Lost and Heritage Apples of the Palouse
Every Tree Tells a Story
This is a public outreach project in the Dhingra lab and is made possible by generous public donations. If you would like to share your story about a ‘lost’ or Heritage apple and/or support this project please contact us at email@example.com.
Early settlers in the eastern Washington Palouse area planted many apple varieties for different uses such as fresh eating, cider making, livestock feed, drying, and canning. Many of these varieties eventually fell out of use as apple production shifted from home growing to commercial production. Qualities for market, storage, and shipping were emphasized in selecting varieties for commercial production. Of the more than 10,000 apple varieties available in the US in the 1800’s many are now believed to be ‘lost’, that is, locations of surviving trees are unknown or there may be no survivors.
“The Apple Detective”
Pullman High and WSU alum David Benscoter, became interested in heritage apples and began investigating potential locations of heritage apples throughout the Palouse. His work and discovery of apple varieties formerly thought to be lost have earned him the nickname of ‘The Apple Detective’. One of the areas Mr. Benscoter has surveyed is Steptoe Butte, located north of Pullman. Remnants of orchards planted in the late 1800’s by Robert Burns and James ‘Cashup’ Davis on the slopes of Steptoe Butte have survived the Palouse elements untended for over 100 years.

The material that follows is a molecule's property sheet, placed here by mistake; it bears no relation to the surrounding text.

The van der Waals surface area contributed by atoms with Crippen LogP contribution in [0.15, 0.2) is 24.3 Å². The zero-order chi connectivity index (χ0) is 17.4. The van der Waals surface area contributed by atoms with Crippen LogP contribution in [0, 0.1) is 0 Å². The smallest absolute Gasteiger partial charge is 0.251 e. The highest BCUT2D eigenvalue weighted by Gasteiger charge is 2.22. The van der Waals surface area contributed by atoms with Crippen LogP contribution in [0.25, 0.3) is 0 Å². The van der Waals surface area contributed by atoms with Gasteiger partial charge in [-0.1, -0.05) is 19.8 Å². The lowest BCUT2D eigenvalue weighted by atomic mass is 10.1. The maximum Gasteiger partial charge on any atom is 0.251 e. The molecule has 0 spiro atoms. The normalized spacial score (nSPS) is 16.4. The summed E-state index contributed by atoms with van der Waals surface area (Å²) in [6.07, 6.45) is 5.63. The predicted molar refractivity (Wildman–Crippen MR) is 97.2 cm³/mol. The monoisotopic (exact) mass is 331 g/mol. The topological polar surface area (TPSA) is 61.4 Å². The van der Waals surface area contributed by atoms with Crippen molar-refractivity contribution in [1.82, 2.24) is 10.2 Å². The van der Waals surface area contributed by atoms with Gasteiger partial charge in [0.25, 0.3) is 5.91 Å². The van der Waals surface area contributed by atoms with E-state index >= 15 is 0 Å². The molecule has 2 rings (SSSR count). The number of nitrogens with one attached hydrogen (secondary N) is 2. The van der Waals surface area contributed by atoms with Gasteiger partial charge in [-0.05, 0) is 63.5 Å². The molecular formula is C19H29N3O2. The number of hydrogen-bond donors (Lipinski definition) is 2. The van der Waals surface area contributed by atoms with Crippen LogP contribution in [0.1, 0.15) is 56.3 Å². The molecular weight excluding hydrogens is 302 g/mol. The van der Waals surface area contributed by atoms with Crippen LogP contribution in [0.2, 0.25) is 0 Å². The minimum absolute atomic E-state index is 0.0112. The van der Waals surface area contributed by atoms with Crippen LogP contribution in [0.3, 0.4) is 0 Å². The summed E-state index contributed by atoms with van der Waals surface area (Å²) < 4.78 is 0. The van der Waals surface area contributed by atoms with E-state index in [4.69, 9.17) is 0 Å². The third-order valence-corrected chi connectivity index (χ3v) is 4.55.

Partnering with the WSU Genomics and Biotechnology Lab
Dhingra lab member Nathan Tarlyn read about David Benscoter’s work in a September 19, 2014 Lewiston Tribune article. As a history buff and horticulturist, Nathan’s interest was immediately piqued and he contacted David Benscoter to see how the lab could support David’s efforts. Amit Dhingra recognized the potential of these tough, field-tested trees for traits which may be useful in breeding apple varieties able to withstand harsher climate conditions. Utilizing the lab’s highly efficient micropropagation and horticultural practices, several of the previously ‘lost’ and Palouse heritage apples identified by David have been resurrected and multiplied in the lab. The lab continues to receive calls and emails from the residents of the Pacific Northwest regarding the ‘old’ apple trees in their backyard which have been part of their families for several generation.
In the Press
For information on the Lost Apple Project, see the Whitman County Historical Society site.